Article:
finding the right vet for your familyfinding the right vet for your family

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finding the right vet for your family

Do you have furry, feathered or scaly family members that you care for? Being a pet lover comes with so many added responsibilities. Ever since I was a little girl, I have had a collection of pets that I simply adored. Now, my kids are the ones with the animal friends that they adore. Each of these pets must be seen by a vet at some point, so it was important that I find a vet that would provide care for all of their little friends. It was difficult to find just what I was looking for in a vet, but eventually, I did. My site is filled with advice for helping you find the perfect vet for the animal members of your family.



Dog Seizures: When Does It Become An Emergency?

Unfortunately, it's not uncommon for a small dog to experience a seizure at some point within its lifetime. Even if your dog has already had a seizure during his or her life, it doesn't make an additional event any less scary or stressful for you as the owner. More specifically, with the knowledge that seizures can actually be a life-threatening event, it can be very hard to know when it may be time to rush your pet to the veterinary emergency room and when to help them ride it out. After talking with your veterinarian to determine the source of the seizures (to be sure your dog doesn't have tumors or another malignant cause), make yourself knowledgeable about what to look for and how to best spot an emergency situation:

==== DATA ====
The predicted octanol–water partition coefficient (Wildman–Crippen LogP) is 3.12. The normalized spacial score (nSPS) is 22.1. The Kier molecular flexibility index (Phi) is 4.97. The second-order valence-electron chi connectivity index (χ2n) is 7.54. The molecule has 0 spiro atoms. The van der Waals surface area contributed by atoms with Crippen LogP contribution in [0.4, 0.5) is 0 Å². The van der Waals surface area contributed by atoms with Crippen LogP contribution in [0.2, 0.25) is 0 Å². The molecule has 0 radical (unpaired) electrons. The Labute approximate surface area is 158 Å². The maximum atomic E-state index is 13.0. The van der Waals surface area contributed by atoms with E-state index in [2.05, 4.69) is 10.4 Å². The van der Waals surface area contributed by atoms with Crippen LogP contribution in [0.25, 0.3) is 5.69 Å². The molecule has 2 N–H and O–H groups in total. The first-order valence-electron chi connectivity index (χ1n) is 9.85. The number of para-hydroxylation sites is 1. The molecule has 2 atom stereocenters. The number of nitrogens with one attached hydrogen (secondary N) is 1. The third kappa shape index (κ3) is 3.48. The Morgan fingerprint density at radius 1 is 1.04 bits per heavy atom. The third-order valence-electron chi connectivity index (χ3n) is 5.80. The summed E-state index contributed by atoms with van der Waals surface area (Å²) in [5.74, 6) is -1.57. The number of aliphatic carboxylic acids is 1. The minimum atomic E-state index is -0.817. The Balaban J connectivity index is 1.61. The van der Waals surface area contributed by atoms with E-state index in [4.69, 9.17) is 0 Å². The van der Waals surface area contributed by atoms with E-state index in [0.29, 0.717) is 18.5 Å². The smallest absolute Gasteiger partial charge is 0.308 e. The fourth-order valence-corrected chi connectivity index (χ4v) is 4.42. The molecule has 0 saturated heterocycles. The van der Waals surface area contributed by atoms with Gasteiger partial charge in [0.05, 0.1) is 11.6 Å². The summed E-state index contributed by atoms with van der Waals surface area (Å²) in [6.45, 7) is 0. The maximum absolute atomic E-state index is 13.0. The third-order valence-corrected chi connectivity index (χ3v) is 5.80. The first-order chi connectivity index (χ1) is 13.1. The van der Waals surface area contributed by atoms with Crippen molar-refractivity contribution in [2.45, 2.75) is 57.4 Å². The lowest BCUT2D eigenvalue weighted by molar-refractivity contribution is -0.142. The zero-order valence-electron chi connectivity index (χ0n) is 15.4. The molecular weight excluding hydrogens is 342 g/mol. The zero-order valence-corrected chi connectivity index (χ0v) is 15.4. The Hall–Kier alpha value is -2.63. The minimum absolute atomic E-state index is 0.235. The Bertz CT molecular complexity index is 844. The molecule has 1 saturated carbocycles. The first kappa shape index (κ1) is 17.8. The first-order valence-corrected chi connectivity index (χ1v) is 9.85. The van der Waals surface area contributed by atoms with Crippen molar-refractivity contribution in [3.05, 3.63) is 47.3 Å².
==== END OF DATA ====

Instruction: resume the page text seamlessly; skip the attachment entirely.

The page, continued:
Record the Time

One of the best possible ways to determine if a dog's seizures might need urgent care is to take careful note of the length and time between the occurrences. As a rule, you should seek immediate emergency attention if you notice that the seizure lasts longer than normal (maximum five to ten minutes) or if multiple seizures occur within the same day. If your schedule is busy or you find it hard to remember exactly how long each seizure lasts, consider writing down the events in a notebook that you can later present to your veterinarian. Having a legitimate schedule of the seizures showing the duration and re-occurrence will help your dog's doctor to get a better idea of what exactly is happening.

Epilepsy or Bigger Problem?

Just as humans can experience epilepsy leading to seizures, so can dogs experience the same unfortunate neurological disorder. For canines who experience epilepsy, having recurring seizures is unfortunately not uncommon.  If the cause is epilepsy, your veterinarian may be able to help with a solution-- but if a seizure occurs out of the blue to a dog who is not normally prone to having them, there could be a more serious cause:

  • Brain tumors or trauma
  • Internal organ failure, including liver and kidney
  • Consumption of a poisonous substance

If you notice anything out of the ordinary involving your dog, don't make the mistake of hesitating to rush them to the animal hospital. Although some causes may be less serious than others when it comes to a seizure, the reality is that the more serious causes can lead to irreparable damage or even death for your pet. Make a rule of getting an expert opinion if you feel unsure or wary about the situation for your dog's lasting health. Talk to experts like South Hills Animal Hospital for more information.